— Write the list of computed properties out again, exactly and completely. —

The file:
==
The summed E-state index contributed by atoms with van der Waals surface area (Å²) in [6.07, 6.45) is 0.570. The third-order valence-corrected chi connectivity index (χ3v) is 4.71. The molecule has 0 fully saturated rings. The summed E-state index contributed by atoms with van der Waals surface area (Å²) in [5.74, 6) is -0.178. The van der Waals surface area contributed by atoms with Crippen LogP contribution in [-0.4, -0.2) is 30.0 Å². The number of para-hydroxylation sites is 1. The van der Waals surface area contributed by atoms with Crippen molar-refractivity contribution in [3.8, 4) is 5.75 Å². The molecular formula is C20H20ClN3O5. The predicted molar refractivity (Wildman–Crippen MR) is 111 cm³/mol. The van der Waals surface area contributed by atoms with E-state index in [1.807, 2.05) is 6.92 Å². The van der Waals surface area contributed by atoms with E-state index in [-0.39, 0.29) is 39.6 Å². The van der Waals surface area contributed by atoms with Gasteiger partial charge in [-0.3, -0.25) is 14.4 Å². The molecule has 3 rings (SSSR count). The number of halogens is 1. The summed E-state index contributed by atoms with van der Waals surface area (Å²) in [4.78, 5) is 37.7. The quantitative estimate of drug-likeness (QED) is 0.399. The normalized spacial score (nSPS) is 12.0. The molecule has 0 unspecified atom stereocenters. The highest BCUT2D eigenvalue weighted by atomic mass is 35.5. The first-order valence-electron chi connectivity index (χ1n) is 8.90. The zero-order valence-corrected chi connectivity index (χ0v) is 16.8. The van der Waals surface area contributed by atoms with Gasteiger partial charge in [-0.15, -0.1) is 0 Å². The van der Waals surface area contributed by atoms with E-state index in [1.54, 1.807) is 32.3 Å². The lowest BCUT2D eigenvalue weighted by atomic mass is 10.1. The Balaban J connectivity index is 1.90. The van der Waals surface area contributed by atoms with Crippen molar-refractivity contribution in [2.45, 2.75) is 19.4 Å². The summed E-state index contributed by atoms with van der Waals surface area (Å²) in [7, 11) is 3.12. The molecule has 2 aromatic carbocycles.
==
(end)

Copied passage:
The summed E-state index contributed by atoms with van der Waals surface area (Å²) in [6.07, 6.45) is 0.570. The third-order valence-corrected chi connectivity index (χ3v) is 4.71. The molecule has 0 fully saturated rings. The summed E-state index contributed by atoms with van der Waals surface area (Å²) in [5.74, 6) is -0.178. The van der Waals surface area contributed by atoms with Crippen LogP contribution in [-0.4, -0.2) is 30.0 Å². The number of para-hydroxylation sites is 1. The van der Waals surface area contributed by atoms with Crippen molar-refractivity contribution in [3.8, 4) is 5.75 Å². The molecular formula is C20H20ClN3O5. The predicted molar refractivity (Wildman–Crippen MR) is 111 cm³/mol. The van der Waals surface area contributed by atoms with E-state index in [1.807, 2.05) is 6.92 Å². The van der Waals surface area contributed by atoms with E-state index in [-0.39, 0.29) is 39.6 Å². The van der Waals surface area contributed by atoms with Gasteiger partial charge in [-0.3, -0.25) is 14.4 Å². The molecule has 3 rings (SSSR count). The number of halogens is 1. The summed E-state index contributed by atoms with van der Waals surface area (Å²) in [4.78, 5) is 37.7. The quantitative estimate of drug-likeness (QED) is 0.399. The normalized spacial score (nSPS) is 12.0. The molecule has 0 unspecified atom stereocenters. The highest BCUT2D eigenvalue weighted by atomic mass is 35.5. The first-order valence-electron chi connectivity index (χ1n) is 8.90. The zero-order valence-corrected chi connectivity index (χ0v) is 16.8. The van der Waals surface area contributed by atoms with Gasteiger partial charge in [-0.15, -0.1) is 0 Å². The van der Waals surface area contributed by atoms with E-state index in [1.54, 1.807) is 32.3 Å². The lowest BCUT2D eigenvalue weighted by atomic mass is 10.1. The Balaban J connectivity index is 1.90. The van der Waals surface area contributed by atoms with Crippen molar-refractivity contribution in [2.45, 2.75) is 19.4 Å². The summed E-state index contributed by atoms with van der Waals surface area (Å²) in [7, 11) is 3.12. The molecule has 2 aromatic carbocycles.